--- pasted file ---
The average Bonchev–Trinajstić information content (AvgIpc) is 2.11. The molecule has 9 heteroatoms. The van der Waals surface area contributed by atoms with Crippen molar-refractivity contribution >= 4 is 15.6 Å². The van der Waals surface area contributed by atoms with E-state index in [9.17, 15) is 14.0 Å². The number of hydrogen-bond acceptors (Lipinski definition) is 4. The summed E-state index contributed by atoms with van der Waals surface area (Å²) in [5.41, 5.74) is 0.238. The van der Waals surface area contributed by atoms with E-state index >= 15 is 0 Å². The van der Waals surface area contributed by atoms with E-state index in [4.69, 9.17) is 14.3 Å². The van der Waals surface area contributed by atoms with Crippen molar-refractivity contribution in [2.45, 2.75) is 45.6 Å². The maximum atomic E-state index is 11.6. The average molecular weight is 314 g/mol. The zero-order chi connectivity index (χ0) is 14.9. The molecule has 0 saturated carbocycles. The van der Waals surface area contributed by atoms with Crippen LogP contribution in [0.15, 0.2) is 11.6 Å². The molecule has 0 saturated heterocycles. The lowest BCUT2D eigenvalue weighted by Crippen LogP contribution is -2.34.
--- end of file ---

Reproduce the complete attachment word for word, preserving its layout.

The average Bonchev–Trinajstić information content (AvgIpc) is 2.11. The molecule has 9 heteroatoms. The van der Waals surface area contributed by atoms with Crippen molar-refractivity contribution >= 4 is 15.6 Å². The van der Waals surface area contributed by atoms with E-state index in [9.17, 15) is 14.0 Å². The number of hydrogen-bond acceptors (Lipinski definition) is 4. The summed E-state index contributed by atoms with van der Waals surface area (Å²) in [5.41, 5.74) is 0.238. The van der Waals surface area contributed by atoms with E-state index >= 15 is 0 Å². The van der Waals surface area contributed by atoms with E-state index in [4.69, 9.17) is 14.3 Å². The van der Waals surface area contributed by atoms with Crippen molar-refractivity contribution in [2.45, 2.75) is 45.6 Å². The maximum atomic E-state index is 11.6. The average molecular weight is 314 g/mol. The zero-order chi connectivity index (χ0) is 14.9. The molecule has 0 saturated carbocycles. The van der Waals surface area contributed by atoms with Crippen LogP contribution in [0.15, 0.2) is 11.6 Å². The molecule has 0 saturated heterocycles. The lowest BCUT2D eigenvalue weighted by Crippen LogP contribution is -2.34.